Besides Philadelphia, cities like Detroit, Newark, Denver, and Atlanta have seen minority mayors and federal corruption probes seemingly timed to inflict maximum political damage, the Philadelphia Inquirer says.
The paper says that the discovery of an FBI bug in Mayor John Street’s office has raised questions of a possibly historical bias in the Justice Department and whether a probe seemingly instigated under a Republican administration and Attorney General John Ashcroft could be racially or politically motivated.
The Inquirer concludes that political targeting is more likely to be wished for than acted upon by top Justice officials, who are political appointees. Investigations are usually initiated by career prosecutors. “It takes a whole lot to reach down into the [Justice Department] bureaucracy and make them do anything like this,” said Suzanne R. Garment, a lawyer who has written about political corruption.
Political analyst Larry Sabato of Virgina said his research had not found a partisan agenda. “The prosecutors are remarkably apolitical, once you get below the top level,” he said. “The professional prosecutors think there are a lot of crooks in public office.”
Black mayors like Marion Barry (District of Columbia), Sharpe James (Newark), Coleman Young (Detroit), and Wellington Webb (Denver), are cited as political and racial targets, but the high-profile prosecutions of former Louisiana Gov. Edwin Edwards; former Providence, R.I., Mayor Buddy Cianci; and former New Jersey Sen. Robert Torricelli involved whites.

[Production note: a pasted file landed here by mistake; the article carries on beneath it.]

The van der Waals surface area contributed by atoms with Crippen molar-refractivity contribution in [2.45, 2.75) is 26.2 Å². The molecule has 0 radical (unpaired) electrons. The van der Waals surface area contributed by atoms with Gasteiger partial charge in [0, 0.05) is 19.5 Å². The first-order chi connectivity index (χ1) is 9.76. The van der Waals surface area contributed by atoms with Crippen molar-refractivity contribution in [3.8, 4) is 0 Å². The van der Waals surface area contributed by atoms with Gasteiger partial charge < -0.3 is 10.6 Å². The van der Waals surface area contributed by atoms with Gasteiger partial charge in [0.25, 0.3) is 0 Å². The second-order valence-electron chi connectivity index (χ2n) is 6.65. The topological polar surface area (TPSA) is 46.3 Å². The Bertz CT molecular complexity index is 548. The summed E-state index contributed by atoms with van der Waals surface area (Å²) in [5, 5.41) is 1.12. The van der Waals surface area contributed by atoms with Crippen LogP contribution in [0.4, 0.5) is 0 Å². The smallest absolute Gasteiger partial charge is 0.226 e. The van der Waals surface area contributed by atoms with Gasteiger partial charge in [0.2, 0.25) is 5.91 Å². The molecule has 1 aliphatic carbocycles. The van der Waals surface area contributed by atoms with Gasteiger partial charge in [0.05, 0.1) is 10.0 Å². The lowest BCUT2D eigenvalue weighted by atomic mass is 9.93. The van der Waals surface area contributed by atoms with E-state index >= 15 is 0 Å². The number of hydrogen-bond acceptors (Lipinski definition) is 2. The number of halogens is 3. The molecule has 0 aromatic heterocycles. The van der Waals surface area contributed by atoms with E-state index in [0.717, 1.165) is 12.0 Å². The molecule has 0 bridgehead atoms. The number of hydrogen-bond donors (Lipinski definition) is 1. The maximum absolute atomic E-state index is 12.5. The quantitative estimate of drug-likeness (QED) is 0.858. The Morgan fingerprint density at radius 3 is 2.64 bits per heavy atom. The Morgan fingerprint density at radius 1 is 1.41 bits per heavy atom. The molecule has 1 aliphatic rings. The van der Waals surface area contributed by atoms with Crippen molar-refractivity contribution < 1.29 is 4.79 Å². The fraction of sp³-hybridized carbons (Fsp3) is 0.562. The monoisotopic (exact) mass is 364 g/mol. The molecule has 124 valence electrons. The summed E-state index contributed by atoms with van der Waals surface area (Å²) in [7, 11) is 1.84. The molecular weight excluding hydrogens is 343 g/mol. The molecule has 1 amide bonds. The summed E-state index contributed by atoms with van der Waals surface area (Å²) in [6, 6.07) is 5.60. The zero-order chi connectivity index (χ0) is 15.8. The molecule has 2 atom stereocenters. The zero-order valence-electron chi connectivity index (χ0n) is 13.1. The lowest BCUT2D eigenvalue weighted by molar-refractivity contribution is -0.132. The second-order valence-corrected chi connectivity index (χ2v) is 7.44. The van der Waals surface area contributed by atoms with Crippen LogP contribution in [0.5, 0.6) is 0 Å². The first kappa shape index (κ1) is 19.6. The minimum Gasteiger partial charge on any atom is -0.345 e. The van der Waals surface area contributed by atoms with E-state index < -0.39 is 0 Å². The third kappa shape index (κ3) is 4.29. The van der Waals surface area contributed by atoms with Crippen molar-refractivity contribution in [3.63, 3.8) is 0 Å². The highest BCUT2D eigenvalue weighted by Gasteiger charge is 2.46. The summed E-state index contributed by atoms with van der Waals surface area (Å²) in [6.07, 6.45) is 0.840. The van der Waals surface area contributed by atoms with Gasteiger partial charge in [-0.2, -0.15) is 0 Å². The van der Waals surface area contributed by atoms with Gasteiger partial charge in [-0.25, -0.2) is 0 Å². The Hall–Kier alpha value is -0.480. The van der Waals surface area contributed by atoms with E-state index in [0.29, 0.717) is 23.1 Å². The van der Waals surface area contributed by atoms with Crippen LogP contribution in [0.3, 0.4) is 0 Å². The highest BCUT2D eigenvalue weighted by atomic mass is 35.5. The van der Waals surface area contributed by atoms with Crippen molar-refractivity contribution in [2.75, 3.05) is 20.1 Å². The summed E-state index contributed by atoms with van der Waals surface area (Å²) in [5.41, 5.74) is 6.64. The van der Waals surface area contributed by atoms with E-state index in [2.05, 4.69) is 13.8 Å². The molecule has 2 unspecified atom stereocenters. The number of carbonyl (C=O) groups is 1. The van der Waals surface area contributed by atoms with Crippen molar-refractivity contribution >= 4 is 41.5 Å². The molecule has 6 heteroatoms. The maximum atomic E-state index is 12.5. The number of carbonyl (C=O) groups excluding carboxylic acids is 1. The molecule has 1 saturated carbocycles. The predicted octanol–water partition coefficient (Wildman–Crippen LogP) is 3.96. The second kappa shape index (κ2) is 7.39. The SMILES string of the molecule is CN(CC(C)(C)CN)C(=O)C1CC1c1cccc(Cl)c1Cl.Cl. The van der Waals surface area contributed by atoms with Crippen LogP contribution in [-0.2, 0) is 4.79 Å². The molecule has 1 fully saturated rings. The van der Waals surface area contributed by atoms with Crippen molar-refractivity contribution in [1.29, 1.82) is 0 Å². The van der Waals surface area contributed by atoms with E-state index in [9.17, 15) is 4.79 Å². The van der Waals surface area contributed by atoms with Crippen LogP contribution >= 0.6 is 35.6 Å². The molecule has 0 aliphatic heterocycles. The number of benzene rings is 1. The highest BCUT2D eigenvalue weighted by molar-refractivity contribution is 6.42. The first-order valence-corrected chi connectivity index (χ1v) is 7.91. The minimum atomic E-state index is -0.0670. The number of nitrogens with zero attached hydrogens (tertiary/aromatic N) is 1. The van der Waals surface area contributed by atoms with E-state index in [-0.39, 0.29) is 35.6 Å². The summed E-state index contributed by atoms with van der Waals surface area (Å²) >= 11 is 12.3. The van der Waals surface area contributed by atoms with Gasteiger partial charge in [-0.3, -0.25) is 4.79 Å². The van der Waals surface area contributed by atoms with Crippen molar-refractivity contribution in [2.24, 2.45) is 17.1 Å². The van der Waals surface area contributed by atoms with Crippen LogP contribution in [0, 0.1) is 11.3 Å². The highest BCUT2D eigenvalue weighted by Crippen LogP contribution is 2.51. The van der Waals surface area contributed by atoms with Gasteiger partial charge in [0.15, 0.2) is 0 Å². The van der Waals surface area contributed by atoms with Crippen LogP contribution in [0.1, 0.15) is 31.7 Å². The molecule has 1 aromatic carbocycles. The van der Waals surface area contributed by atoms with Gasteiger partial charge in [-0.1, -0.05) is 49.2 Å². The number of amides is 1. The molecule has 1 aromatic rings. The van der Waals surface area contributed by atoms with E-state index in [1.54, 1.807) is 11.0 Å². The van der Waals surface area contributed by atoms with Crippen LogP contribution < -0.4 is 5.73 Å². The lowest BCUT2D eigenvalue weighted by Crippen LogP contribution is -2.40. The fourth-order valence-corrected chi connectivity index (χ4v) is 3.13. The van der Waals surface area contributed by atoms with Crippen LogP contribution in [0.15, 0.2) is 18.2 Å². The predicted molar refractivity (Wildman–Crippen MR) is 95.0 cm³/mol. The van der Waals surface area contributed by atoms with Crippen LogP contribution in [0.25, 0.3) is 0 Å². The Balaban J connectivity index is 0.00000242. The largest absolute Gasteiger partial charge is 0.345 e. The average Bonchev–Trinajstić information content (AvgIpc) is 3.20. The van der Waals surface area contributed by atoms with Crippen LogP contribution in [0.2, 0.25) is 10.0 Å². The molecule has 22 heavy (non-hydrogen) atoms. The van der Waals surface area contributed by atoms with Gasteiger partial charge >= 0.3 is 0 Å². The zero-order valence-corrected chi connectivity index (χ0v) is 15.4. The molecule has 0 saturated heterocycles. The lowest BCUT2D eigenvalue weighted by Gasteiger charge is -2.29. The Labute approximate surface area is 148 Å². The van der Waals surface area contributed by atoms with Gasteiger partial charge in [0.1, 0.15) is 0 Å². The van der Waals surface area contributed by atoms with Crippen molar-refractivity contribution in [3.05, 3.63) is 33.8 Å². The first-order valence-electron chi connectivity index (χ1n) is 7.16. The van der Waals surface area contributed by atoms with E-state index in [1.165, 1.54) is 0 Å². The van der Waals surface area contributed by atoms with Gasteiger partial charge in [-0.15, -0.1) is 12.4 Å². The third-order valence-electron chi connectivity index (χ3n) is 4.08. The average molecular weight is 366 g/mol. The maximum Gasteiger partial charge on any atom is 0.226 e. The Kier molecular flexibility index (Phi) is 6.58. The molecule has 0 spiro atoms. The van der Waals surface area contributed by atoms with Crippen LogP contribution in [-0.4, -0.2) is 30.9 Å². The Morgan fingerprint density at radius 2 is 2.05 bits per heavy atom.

Justice Department guidelines for undercover operations established a committee, which vets all FBI requests for wiretaps, listening devices, and other undercover operations. Typically, the committee includes FBI agents, one or two Justice Department lawyers, and perhaps assistant U.S. attorneys or even a prosecutor from the locality of the investigation. “All potential sensitivities are discussed,” said one former fedeal official who served on several such committees.
An academic analysis suggests that federal corruption targets were sometimes chosen for their race or political affiliation. In “Political Corruption in the American States,” Thomas Schlesinger and Kenneth J. Meier examined federal law-enforcement prosecutions over nearly two decades. Between 1986 and 1995, they found that under Presidents Ronald Reagan and Bush, states that had more black elected officials and that were under Democratic control had a higher rate of prosecutions. In the first years of the Clinton administration, 1993-95, there was no significant relationship between racial and party factors and the level of prosecutions, they found.